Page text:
Statistics often gets a bad rap in mathematics circles for being less than concrete at best, and being downright misleading at worst. While these sentiments might ring true for things like political polling, it hides the fact that statistical methods can be put to good use in engineering systems with fantastic results. [Mark Smith], for example, has been working on an espresso machine which can make the perfect shot of coffee, and turned to one of the tools in the statistics toolbox in order to solve a problem rather than adding another sensor to his complex coffee-brewing machine.
To make espresso, steam is generated which is then forced through finely ground coffee. [Mark] found that his espresso machine was often pouring too much or too little coffee, and in order to improve his machine’s accuracy in this area he turned to the linear regression parameter R2, also known as the coefficient of determination. By using a machine learning algorithm tuned to this value, which assesses predictable variation in a data set, a computer can more easily tell when the coffee begins pouring out of the portafilter and into the espresso cup based on the pressure and water flow in the machine itself rather than using some other input such as the weight of the cup.
We have seen in the past how seriously [Mark] takes his coffee-making, and this is another step in a series of improvements he has made to his equipment. In this iteration, he has additionally produced a simulation in JupyterLab to better assist him in modeling the system and making even more accurate predictions. It’s quite a bit more effort than adding sensors, but since his espresso machine already included quite a bit of computing power it’s not too big a leap for him to make.
9 thoughts on “Using Statistics Instead Of Sensors”
Glad to be a savage myself. I drink straight from my Senseo pad machine with unskimmed milk and 1 sweetener tab. I just wonder if it wasn’t easier to use one of these Dynalon Ball Flow Indicator (check google). Plug that in between the silicone water tube/hose.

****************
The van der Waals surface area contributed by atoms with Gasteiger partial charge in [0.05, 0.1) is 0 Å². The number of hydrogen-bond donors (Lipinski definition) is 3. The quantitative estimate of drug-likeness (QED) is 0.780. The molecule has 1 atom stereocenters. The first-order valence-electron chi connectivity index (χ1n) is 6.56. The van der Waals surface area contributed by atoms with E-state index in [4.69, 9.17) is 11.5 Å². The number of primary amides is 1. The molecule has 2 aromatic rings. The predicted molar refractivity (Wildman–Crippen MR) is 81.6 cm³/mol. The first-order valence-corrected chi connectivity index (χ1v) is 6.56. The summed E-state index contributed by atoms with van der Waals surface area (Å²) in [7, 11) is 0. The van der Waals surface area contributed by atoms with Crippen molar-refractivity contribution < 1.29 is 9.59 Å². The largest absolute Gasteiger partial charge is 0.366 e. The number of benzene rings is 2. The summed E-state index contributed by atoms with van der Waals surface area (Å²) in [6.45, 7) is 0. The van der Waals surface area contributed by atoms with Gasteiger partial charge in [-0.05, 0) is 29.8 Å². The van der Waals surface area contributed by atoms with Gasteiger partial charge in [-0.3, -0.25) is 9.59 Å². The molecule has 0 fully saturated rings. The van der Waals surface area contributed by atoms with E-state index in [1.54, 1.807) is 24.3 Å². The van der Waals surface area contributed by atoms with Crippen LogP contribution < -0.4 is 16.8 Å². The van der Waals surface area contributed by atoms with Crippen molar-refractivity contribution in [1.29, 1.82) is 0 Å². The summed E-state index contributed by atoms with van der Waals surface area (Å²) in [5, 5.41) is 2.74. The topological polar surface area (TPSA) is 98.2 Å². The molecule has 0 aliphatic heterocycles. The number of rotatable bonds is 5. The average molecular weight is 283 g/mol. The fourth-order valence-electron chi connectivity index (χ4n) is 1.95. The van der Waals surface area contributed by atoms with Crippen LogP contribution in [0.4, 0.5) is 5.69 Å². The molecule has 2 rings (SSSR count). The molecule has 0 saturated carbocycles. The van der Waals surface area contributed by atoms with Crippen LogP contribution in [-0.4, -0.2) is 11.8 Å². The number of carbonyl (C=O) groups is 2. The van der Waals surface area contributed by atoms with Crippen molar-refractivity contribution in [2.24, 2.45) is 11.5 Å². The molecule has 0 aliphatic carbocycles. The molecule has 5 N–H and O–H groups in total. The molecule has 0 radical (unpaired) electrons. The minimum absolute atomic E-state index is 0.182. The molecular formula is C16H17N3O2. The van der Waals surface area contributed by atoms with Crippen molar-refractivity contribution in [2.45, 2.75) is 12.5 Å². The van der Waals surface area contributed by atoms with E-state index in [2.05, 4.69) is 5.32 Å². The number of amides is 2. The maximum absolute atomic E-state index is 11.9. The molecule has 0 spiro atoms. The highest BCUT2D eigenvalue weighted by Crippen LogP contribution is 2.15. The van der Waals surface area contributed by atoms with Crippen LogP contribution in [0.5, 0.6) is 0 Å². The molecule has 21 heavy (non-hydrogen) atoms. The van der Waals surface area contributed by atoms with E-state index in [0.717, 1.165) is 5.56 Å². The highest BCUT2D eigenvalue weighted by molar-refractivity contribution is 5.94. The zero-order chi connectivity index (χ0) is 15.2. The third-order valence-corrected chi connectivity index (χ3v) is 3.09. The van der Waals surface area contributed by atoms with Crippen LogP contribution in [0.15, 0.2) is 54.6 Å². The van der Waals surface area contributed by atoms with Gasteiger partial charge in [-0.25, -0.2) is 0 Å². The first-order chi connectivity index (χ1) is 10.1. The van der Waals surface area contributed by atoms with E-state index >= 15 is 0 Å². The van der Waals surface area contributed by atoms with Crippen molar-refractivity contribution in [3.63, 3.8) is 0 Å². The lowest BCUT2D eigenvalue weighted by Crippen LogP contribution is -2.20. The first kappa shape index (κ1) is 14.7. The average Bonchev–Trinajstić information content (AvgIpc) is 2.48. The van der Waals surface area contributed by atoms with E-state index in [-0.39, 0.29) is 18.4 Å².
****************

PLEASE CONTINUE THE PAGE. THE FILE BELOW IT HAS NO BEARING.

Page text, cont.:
Surely a simple LED and photodiode can pull it off to see each revolution of the ball?
I wonder if HaD ever comes up with an open source open hardware version.
Water, not steam!
Yeah, that was the first thing I saw. Steam is used to foam milk (or other satanic approximations) and hot water at a very specific temperature (93C for me) is used to make espresso. Real coffee geeks talk about PID retrofitting old machines.
This is called sensor fusion.
I guess… if we’re calling an RTC a sensor.
Without statistics all you have is data. With statistics, you can get information.
I don’t think there would be many cases where I WOULDN’T be using statistics with any sensor these days, regardless of whether I was aware of it or not. Whether it be built into the sensor package itself or running on the microcontroller (or remote server) to at the very least control for outliers, or compensate for drift. But there are plenty of types of sensors that only work by directly measuring one thing and using statistics to give a indirect measurement of something else (eg, a MOS sensor giving an eCO2 measurement).
“[Mark] found that his espresso machine was often pouring too much or too little coffee”
I can’t find this in any article regarding the project. It appears the first concern was that the water level was often too low in the tank because it wasn’t being checked. The second aim was to automate the machine, so that the user only had to prep the puck and the machine would do the rest.
So, isn’t this basically what a PID does?
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